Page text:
Rabbi, imam plead for un­der­stand­ing in ‘Sons of Abraham’

The Washington Times Daily - - Nation -

The seem­ingly in­tractable prob­lems of the Mid­dle East — and, in­deed, the rest of the world where Chris­tians, Jews and Mus­lims ex­ist and some­times col­lide — might have a sim­ple so­lu­tion: We need to lis­ten to what ev­ery­one is say­ing so that we might un­der­stand each other.

It’s not as far­fetched, or as sim­ple, an idea as you might think, but it’s one worth con­sid­er­ing. I’ve come to that con­clu­sion af­ter read­ing “Sons of Abraham: A Can­did Con­ver­sa­tion about the Is­sues That Di­vide and Unite Jews and Mus­lims,” a re­cent book au­thored by Rabbi Marc Schneier and Imam Shamsi Ali.

Mr. Schneier is a 17th-gen­er­a­tion rabbi, while the In­done­sian-born Mr. Ali at­tended Mus­lim schools in Pak­istan and Saudi Ara­bia, ab­sorb­ing a rather stri­dent world­view, as he tells it.

Ac­cord­ing to Mr. Ali’s publisher, “Ji­had and Shari’a are com­monly mis­rep­re­sented by Is­lam’s op­po­nents to de­pict it as a blood­thirsty, ab­so­lutist faith that is bent on dom­i­na­tion, tram­ples women’s rights, and al­lows bar­baric pun­ish­ments for seem­ingly mi­nor crimes. Imam Ali delves into the Qur’an to ex­pose th­ese false­hoods, show­ing that ji­had is in no way a call for vi­o­lence of any kind, and cer­tainly not a jus­ti­fi­ca­tion for ter­ror­ism — rather, it rep­re­sents the com­mand to strive for a moral life.”

And Mr. Schneier be­lieves that re­solv­ing the is­sue of Jews and Mus­lims liv­ing in the same real es­tate in the Mid­dle East has a spir­i­tu­ally based so­lu­tion: “God has many names — Adonai, Elo­him. And, ac­cord­ing to the Tal­mud, he also has the name Shalom. Peace. He doesn’t have the name Land. So peace is clearly a pri­or­ity for His peo­ple. We have to ar­rive at a bal­ance of land and peace.”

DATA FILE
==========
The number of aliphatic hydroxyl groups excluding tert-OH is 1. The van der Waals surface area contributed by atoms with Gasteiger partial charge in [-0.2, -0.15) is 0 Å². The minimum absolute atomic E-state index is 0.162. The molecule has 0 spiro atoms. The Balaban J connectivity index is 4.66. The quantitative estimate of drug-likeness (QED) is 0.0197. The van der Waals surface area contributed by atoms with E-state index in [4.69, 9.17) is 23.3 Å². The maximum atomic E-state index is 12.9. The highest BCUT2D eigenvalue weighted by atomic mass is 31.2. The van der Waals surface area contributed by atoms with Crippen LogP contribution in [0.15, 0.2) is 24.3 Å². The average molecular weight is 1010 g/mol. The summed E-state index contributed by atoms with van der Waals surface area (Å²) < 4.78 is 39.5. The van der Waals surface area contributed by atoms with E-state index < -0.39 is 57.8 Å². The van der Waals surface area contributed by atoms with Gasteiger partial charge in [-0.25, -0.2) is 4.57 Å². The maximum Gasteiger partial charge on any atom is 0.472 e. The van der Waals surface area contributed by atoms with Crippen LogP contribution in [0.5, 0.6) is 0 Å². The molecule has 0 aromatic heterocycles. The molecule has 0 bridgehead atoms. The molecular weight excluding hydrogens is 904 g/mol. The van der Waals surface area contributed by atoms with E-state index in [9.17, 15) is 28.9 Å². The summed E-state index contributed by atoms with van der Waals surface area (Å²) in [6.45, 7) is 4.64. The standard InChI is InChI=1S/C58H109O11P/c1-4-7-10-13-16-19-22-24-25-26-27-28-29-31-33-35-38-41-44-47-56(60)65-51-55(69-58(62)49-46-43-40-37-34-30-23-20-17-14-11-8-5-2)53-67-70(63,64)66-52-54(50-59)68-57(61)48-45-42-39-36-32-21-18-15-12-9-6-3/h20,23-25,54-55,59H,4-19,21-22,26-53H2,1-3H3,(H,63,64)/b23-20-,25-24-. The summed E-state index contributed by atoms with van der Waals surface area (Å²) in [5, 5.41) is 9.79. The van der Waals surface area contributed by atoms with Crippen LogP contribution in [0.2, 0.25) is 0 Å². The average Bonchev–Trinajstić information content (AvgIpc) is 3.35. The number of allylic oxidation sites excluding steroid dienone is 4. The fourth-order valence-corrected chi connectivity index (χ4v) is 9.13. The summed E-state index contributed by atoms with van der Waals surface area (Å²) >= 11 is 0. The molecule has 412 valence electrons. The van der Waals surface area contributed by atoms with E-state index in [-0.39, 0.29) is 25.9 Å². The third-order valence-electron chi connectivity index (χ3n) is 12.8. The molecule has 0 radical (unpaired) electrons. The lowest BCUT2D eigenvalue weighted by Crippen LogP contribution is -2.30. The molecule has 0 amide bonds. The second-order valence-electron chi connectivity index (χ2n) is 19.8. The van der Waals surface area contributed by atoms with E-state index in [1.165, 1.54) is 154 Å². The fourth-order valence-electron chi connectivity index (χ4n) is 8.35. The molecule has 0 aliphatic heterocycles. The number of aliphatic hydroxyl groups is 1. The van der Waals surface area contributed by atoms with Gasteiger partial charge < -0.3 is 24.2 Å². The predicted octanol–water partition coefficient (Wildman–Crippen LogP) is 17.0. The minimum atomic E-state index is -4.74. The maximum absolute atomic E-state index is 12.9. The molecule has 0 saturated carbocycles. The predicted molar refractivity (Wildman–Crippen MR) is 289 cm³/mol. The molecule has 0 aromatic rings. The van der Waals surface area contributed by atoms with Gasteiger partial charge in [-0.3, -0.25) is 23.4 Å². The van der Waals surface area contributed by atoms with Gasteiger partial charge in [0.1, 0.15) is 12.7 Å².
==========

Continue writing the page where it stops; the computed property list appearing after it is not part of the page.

The book be­gins with al­ter­nat­ing au­to­bi­o­graph­i­cal chap­ters de­tail­ing the up­bring­ing and life ex­pe­ri­ences of each cleric. The “back­sto­ries” are fas­ci­nat­ing, to say the least: Mr. Schneier’s New York City youth is about as far re­moved from the ru­ral vil­lage in which Mr. Ali was raised as you could imag­ine. Where Mr. Schneier’s world­view ex­panded as he grew older, some of Mr. Ali’s teach­ers — par­tic­u­larly in Saudi Ara­bia, it seems — were try­ing to in­cul­cate a very re­stric­tive view of Is­lam. To his credit, Mr. Ali shunned such a viewpoint, in some cases be­cause it was phys­i­cally im­pos­si­ble to do so: the Saudis in­sisted pious Mus­lims would grow and wear long beards, some­thing Mr. Ali just couldn’t ac­com­plish.

Of course, the dif­fer­ences be­tween Ju­daism, Chris­tian­ity and Is­lam in­volve far more than con­trast­ing clothes or whether or not to have a beard. The book delves into some of the more sen­si­tive is­sues, par­tic­u­larly the ques­tion of Is­rael and the Pales­tini­ans, and while the mid­dle ground is sought, it’s a slim patch of Earth to ne­go­ti­ate.

For ex­am­ple, con­sider the view of Jews see­ing them­selves as the “Cho­sen Peo­ple.” Mr. Schneier ar­gues, his publisher as­serted, that “the Jews were ‘cho­sen’ for the mis­sion of in­tro­duc­ing the [then, mostly pa­gan] world to the gen­eral con­cept of eth­i­cal monothe­ism.” On the Is­lamic side, Mr. Ali de­fines the con­cept of Kheir Ummah, or “best na­tion,” which he says is a rough equiv­a­lent to the Jewish view of “cho­sen­ness” as be­ing “an in­clu­sive con­cept that does not ex­clude non-Mus­lims.”

Not a lot of peo­ple on ei­ther side of the di­vide might will­ingly em­brace ei­ther or both views, and cer­tainly not those given to a more “lit­er­al­ist” view of each tra­di­tion. How­ever, there is an ef­fort to find com­mon ground, and that’s com­mend­able. More rea­soned di­a­logue is al­ways wel­come, and even if there isn’t uni­ver­sal con­sent on any given point, greater un­der­stand­ing is to be wel­comed and en­cour­aged. That Mr. Ali and Mr. Schneier are able to view each other as fel­low hu­mans and even brothers is a good thing.

If noth­ing else, “Sons of Abraham” is a very good and very com­pelling read. It’s is not the sole so­lu­tion to to­day’s ten­sions, and I’m not naive enough to imag­ine that even a com­mend­able ef­fort such as this will move the nee­dle all that much. But if small steps are use­ful — and I be­lieve they can be — then this book is a small, but highly im­por­tant, step in what may be a help­ful di­rec­tion.

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